I'm growing a mango tree and discovered a few days ago some oily dots on the top of a lot of the leaves and on the back of those specific leaves were black patches scattered around. A few isolated cases have arose with a white patch and another black patch right next to it shown on the top of the leaf.

My mango sapling is currently in a sandy soil I made for it with 2 parts "Miracle Grow Soil for Trees, Bushes, and Shrubs" and 1 part coarse sand. I've consistently stuck to my schedule of watering it every 4 days. It has been only in temperatures of 68F - 75F (20C - 24C) ever since germination. it gets 10 hours of light under my 2000W grow light in a 4ft by 4ft grow tent (the space is not occupied with any other plants except 2 avocados in cups of water that I'm trying to germinate) with two oscillating ground fans and has responded great to it.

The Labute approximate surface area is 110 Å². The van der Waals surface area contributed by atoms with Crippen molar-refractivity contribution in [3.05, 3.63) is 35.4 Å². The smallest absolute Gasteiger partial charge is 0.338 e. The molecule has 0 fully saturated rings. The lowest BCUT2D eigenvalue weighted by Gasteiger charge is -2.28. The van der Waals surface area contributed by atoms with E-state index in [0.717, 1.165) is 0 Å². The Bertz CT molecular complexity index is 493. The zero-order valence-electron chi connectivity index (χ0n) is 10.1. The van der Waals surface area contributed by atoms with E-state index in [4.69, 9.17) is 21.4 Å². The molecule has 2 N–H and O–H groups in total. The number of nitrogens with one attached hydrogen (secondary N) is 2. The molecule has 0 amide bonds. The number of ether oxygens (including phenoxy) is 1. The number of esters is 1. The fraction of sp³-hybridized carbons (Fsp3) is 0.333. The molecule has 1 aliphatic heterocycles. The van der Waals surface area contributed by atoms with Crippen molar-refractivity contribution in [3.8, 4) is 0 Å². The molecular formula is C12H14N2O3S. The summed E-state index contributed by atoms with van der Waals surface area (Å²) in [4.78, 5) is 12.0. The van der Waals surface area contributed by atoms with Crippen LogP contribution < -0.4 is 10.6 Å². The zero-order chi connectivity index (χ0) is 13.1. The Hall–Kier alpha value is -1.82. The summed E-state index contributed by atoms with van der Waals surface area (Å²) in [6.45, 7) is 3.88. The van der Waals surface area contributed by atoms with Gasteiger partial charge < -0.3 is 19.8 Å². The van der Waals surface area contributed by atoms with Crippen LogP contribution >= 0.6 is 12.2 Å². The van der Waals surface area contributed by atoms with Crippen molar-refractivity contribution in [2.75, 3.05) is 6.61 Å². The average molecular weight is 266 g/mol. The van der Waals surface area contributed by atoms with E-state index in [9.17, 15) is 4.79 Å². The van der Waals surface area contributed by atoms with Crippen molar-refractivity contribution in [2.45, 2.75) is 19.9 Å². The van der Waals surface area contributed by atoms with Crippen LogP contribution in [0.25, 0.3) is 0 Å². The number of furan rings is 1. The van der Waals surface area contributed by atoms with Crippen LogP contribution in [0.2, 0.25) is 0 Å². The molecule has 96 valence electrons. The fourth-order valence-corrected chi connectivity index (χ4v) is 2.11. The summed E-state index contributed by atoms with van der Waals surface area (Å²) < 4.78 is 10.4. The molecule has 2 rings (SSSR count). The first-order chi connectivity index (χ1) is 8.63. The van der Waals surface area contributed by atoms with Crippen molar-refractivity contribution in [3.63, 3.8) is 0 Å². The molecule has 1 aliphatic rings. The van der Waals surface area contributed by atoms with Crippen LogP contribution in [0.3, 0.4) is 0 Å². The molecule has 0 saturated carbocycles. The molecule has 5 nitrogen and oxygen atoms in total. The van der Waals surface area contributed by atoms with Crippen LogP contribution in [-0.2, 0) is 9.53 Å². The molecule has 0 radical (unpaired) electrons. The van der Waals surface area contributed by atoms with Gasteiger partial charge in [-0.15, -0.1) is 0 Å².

From the research I've done, it looks like it could be an early formation of powdery mildew or anthronose, maybe both or something else too? What is my mango tree infected with? What can I do to treat/cure my tree so it can recover?

Mango Disease

  • Please add a picture of the problem area on the leaf, thanks
    – kevinskio
    Mar 12, 2020 at 10:24

1 Answer 1


The appearance of the leaves which show intermittent patches of light and dark greens hints at a nutrient issue. Mixing the prepared soil with a significant proportion of sand, while improving drainage, does dilute the nutrient that the rest of the soil offers. Juvenile plants are adequately nourished by the large fatty seeds, but once that has been exhausted the soil must take over. A nutrient issue might explain some of the spots; many of the minor elements (in quantity) are nevertheless essential for leaf health.

I would imagine that the humidity in the tent is quite high; this is good, but with generous watering comes sweating of the plant (guttation) and any sugars expressed by the leaves may attract fungi which can colour the spots but otherwise do no damage to the plant since the surface cells are still intact and able to defend themselves.

A weak feed with a broad spectrum fertilizer now and then combined with a more relaxed watering schedule might be all that is required.

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